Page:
My best friends at work and I all share the same “geez, who are they kidding?” reaction to the crap that comes down from above in our company. We get together at least two nights a week, have a beer or two and shoot the breeze or play darts.
I recently decided to go back to school, taking two classes on Monday nights. I told the gang and thought they’d cheer me on. Instead, one guy said, “Way to go, bro,” but everyone else just kept discussing who was going to win the Super Bowl.
When school started, I didn’t have as much time for them, because I had to study. That’s when things really began to sour. We were having a darts game, with our supervisor in effigy, and one guy said they should put a cutout of me up there. When I said, “Yeah, right,” he told me I was getting a big head, acting stuck-up and brown-nosing our supervisor. I said, “What do you mean?” and realized a couple of them agreed with him. I threw some money down on the table and left.
I swear I’ve not changed, but things aren’t the same. My kid sister wrote this for me saying you’d answer me.
You did change and your friends didn’t. They’re still playing darts and you’re studying. You didn’t intend leaving them behind, but they see you as moving forward in ways they’re not. Non-friend friends can’t stand that.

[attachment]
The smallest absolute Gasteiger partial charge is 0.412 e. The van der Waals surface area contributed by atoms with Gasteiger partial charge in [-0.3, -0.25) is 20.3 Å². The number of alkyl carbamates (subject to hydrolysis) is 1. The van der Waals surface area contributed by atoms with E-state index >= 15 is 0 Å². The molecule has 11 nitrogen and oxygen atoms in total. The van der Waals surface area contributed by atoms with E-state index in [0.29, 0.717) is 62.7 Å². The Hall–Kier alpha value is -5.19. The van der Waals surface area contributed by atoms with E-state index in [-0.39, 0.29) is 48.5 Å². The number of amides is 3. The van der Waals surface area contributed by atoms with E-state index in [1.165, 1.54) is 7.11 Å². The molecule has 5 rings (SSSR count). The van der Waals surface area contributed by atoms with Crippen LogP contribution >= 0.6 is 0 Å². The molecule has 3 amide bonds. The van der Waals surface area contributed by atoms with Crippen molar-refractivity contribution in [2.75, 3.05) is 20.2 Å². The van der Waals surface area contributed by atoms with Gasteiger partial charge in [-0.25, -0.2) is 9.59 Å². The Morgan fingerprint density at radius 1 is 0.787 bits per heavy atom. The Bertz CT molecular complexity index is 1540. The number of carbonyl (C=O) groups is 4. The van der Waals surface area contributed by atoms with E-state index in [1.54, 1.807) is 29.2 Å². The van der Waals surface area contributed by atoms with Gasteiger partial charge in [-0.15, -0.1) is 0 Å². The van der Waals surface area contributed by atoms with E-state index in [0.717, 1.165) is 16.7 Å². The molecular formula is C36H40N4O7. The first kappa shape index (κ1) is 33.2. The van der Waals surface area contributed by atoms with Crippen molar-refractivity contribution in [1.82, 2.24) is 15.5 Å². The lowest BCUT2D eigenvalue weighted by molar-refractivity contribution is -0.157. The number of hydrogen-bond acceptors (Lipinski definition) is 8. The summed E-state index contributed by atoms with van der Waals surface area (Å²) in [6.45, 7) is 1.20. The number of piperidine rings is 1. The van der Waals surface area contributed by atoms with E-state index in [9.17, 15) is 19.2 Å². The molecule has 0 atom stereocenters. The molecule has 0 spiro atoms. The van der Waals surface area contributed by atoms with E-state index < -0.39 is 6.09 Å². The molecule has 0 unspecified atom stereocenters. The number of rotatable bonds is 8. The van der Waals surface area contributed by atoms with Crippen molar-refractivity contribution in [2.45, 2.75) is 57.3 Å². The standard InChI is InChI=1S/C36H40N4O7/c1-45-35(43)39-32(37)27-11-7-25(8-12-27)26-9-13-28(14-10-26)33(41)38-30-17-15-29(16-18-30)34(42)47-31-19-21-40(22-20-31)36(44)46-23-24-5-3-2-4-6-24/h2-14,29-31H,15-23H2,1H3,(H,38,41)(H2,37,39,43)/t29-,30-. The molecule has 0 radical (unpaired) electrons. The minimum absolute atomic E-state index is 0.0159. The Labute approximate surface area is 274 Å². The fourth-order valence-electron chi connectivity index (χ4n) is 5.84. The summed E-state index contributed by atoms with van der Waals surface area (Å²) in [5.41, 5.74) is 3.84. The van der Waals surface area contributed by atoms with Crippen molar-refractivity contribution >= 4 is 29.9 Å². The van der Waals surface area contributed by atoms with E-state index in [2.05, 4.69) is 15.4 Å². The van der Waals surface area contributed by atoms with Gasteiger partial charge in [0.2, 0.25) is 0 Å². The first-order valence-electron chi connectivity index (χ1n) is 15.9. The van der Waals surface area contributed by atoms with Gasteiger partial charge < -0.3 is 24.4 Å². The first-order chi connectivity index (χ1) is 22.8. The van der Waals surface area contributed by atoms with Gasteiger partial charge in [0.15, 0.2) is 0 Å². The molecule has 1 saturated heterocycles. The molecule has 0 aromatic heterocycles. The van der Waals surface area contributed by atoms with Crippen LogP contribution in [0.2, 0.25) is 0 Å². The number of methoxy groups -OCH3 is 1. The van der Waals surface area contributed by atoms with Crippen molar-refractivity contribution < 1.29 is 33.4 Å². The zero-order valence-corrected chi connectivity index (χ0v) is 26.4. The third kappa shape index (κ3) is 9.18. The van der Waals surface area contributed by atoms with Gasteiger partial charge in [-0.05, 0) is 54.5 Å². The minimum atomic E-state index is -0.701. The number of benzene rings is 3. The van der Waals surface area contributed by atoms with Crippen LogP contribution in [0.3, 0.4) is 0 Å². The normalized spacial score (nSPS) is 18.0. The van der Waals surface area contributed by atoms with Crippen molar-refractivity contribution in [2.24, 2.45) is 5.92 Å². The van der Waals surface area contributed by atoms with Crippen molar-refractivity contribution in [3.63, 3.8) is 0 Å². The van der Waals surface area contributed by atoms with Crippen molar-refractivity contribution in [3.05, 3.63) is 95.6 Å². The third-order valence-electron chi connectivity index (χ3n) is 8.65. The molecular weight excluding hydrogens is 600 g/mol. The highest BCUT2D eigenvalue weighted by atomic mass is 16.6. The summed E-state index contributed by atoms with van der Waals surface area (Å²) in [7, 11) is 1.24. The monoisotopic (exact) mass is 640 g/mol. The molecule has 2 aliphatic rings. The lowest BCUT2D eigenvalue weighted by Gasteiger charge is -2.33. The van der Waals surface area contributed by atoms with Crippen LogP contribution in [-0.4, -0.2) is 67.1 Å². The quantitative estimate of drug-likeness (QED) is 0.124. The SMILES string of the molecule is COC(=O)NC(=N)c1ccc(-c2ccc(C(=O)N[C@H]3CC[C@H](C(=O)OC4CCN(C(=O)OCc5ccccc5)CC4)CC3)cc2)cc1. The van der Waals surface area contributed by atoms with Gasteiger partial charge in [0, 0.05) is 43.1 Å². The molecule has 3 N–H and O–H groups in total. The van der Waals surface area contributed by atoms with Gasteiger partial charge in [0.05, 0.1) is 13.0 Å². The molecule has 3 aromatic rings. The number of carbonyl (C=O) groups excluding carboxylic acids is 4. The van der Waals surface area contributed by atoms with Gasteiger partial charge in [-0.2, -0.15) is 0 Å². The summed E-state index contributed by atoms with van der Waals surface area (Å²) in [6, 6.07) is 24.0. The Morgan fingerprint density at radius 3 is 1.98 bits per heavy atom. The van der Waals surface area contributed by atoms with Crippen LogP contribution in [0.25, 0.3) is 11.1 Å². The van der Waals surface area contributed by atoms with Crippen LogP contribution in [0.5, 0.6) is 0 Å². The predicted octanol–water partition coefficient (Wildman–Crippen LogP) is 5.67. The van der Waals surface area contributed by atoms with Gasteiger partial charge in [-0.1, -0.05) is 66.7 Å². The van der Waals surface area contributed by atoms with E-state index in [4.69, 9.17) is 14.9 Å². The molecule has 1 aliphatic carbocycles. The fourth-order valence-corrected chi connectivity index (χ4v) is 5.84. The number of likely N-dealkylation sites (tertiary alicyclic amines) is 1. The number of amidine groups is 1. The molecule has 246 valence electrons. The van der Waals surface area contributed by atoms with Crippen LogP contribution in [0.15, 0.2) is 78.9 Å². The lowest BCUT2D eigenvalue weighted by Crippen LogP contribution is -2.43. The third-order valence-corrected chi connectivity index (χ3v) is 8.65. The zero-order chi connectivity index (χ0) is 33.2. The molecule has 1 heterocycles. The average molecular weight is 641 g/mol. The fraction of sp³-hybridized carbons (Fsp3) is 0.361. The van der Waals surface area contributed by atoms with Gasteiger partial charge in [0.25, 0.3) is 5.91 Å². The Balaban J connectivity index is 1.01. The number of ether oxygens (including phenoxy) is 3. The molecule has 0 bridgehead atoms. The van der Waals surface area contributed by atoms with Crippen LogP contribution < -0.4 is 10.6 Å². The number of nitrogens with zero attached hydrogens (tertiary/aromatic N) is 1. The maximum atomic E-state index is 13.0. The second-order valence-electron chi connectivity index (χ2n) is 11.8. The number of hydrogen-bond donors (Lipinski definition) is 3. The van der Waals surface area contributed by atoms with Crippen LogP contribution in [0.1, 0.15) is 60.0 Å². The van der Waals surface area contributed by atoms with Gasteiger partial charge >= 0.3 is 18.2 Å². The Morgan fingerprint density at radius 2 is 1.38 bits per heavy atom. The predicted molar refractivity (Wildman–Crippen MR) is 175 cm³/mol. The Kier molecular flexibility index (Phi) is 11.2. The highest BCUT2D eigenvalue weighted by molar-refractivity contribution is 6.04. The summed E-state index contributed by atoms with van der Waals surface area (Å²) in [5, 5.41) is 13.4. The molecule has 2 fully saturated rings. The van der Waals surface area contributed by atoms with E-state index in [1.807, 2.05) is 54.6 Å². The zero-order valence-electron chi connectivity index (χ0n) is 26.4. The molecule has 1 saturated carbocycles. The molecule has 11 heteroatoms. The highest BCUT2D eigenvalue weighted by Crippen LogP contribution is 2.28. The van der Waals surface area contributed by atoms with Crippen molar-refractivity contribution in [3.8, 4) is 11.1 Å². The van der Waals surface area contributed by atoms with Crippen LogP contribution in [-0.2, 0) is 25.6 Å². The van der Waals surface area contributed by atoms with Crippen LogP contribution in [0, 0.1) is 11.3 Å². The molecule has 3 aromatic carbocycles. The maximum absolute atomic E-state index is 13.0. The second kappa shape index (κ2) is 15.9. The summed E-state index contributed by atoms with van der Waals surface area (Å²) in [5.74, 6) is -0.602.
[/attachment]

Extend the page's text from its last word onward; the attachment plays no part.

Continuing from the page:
Initially, they didn’t cheer you on because the Super Bowl mattered more. Now, your example reminds them that they’re not ambitious in the ways you are. Either they don’t like it or you’re acting like you’re “above them” in some way.
You can win your friends back if you want. Head back to the bar, buy them a round, make a couple comments about the nonsense coming down at you all from above, and if you’ve been acting stuck-up, cut it out. But do you want to?
© Dr. Lynne Curry is author of ”Beating the Workplace Bully” and ”Solutions” as well as owner of the management/HR consulting/training firm The Growth Company Inc. Follow her on Twitter @lynnecury10 or at www.bullywhisperer.com.